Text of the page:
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EDITORIAL: Uncomfortable conversations about pay increases

Regional District of Okanagan-Similkameen board considering a pay raise

The members of the Regional District of Okanagan-Similkameen board are considering whether to approve a pay raise for themselves.

It’s a difficult and uncomfortable topic for any elected member, in any community or at any level of government.

The 19 members of the Regional District of Okanagan-Similkameen board received close to $560,000 in remuneration and expenses last year, according to the Statement of Financial Information.

The board also voted for an 11.9 per cent pay increase in 2019, representing around $60,000 and billed as an equalizing increase. It was done because recent tax changes reduced the amount of take-home pay for the board members.

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A cynical approach would be to suggest any elected member supporting a pay increase is at the table only for the money. The reasoning is that an elected official should be working for the good of the people, not for financial gain. Taken to the extreme, this argument would also raise doubts about the sincerity of anyone who accepts any compensation for the role, no matter how small.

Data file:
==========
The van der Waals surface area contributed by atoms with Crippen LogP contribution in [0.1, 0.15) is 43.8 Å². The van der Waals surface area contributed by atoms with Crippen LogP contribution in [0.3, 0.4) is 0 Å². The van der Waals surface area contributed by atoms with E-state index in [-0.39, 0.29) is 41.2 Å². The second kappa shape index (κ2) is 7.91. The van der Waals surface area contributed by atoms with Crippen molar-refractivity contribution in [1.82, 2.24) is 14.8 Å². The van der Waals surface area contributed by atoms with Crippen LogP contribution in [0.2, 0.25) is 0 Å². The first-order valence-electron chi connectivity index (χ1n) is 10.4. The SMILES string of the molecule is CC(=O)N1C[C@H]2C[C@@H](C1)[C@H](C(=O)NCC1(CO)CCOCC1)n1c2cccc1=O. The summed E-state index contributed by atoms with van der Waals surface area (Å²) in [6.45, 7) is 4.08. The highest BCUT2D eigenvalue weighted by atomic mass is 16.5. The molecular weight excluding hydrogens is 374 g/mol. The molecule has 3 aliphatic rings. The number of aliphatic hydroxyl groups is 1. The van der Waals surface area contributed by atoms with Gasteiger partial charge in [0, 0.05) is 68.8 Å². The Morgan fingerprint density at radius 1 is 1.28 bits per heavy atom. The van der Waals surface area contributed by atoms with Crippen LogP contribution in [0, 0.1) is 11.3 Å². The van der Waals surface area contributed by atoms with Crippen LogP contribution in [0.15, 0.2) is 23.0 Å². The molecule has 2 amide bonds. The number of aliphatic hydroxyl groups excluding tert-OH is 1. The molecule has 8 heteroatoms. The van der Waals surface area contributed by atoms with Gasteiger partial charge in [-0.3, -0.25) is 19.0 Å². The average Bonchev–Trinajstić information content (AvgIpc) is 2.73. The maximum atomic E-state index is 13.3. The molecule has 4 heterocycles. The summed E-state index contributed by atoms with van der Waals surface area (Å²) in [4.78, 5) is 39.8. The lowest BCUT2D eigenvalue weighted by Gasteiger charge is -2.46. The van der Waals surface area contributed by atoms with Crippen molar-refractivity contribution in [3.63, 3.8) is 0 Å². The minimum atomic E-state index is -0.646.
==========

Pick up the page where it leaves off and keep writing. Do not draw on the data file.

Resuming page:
Some candidates have offered to refuse a salary if elected, as a way of showing they are in the position for the right reasons. However, those who make such an offer tend to be financially able to do so.

An elected official’s role, at any level, is a difficult and often thankless job. Those who serve at the federal or provincial levels will put in long hours as they strive to represent their constituents. Even those on smaller municipal councils or on regional district boards have a considerable workload and must make sacrifices in order to do their jobs.

At a small-town council or for a rural member of a regional district, the meeting schedule alone will usually consume one full work day a week. There are also committee meetings most weekday evenings. These tasks do not include preparing for meetings and reading through agenda packages that can easily reach hundreds of pages in length.

Political representatives deserve to receive fair compensation for what they do. One would not suggest a banker, a mechanic, a doctor, a teacher or a carpenter should refuse a pay raise or offer to work at no cost.

Why should it be any different for those who have the task of making decisions about our communities, our province and our country?

— Black Press

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